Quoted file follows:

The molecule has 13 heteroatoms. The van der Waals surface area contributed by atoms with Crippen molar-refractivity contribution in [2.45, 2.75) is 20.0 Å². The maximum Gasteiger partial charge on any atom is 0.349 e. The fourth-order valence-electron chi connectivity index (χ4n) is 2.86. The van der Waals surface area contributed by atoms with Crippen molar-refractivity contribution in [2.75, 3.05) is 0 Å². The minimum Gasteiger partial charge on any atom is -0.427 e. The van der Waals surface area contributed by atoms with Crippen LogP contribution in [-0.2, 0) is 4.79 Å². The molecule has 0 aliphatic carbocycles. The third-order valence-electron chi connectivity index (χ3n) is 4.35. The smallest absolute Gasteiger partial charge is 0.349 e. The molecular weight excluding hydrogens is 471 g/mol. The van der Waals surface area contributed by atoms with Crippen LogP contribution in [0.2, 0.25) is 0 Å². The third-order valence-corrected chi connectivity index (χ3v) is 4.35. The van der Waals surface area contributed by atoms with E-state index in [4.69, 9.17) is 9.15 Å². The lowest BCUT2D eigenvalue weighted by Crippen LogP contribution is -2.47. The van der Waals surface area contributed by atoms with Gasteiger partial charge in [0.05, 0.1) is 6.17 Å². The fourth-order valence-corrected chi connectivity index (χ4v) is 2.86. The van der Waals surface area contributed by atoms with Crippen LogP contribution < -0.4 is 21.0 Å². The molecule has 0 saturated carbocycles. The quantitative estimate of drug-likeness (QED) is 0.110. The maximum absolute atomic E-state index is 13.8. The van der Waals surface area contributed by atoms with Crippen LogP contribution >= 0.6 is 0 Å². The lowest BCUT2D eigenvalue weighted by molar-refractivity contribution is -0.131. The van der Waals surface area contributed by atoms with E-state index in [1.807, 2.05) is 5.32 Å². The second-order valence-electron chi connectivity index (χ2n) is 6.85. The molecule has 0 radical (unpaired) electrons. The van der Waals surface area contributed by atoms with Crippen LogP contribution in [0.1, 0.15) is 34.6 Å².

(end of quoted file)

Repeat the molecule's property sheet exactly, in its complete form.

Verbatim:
The molecule has 13 heteroatoms. The van der Waals surface area contributed by atoms with Crippen molar-refractivity contribution in [2.45, 2.75) is 20.0 Å². The maximum Gasteiger partial charge on any atom is 0.349 e. The fourth-order valence-electron chi connectivity index (χ4n) is 2.86. The van der Waals surface area contributed by atoms with Crippen molar-refractivity contribution in [2.75, 3.05) is 0 Å². The minimum Gasteiger partial charge on any atom is -0.427 e. The van der Waals surface area contributed by atoms with Crippen LogP contribution in [-0.2, 0) is 4.79 Å². The molecule has 0 aliphatic carbocycles. The third-order valence-electron chi connectivity index (χ3n) is 4.35. The smallest absolute Gasteiger partial charge is 0.349 e. The molecular weight excluding hydrogens is 471 g/mol. The van der Waals surface area contributed by atoms with Crippen LogP contribution in [0.2, 0.25) is 0 Å². The third-order valence-corrected chi connectivity index (χ3v) is 4.35. The van der Waals surface area contributed by atoms with E-state index in [4.69, 9.17) is 9.15 Å². The lowest BCUT2D eigenvalue weighted by Crippen LogP contribution is -2.47. The van der Waals surface area contributed by atoms with Gasteiger partial charge in [0.05, 0.1) is 6.17 Å². The fourth-order valence-corrected chi connectivity index (χ4v) is 2.86. The van der Waals surface area contributed by atoms with Crippen LogP contribution < -0.4 is 21.0 Å². The molecule has 0 saturated carbocycles. The quantitative estimate of drug-likeness (QED) is 0.110. The maximum absolute atomic E-state index is 13.8. The van der Waals surface area contributed by atoms with Crippen LogP contribution >= 0.6 is 0 Å². The lowest BCUT2D eigenvalue weighted by molar-refractivity contribution is -0.131. The van der Waals surface area contributed by atoms with E-state index in [1.807, 2.05) is 5.32 Å². The second-order valence-electron chi connectivity index (χ2n) is 6.85. The molecule has 0 radical (unpaired) electrons. The van der Waals surface area contributed by atoms with Crippen LogP contribution in [0.1, 0.15) is 34.6 Å².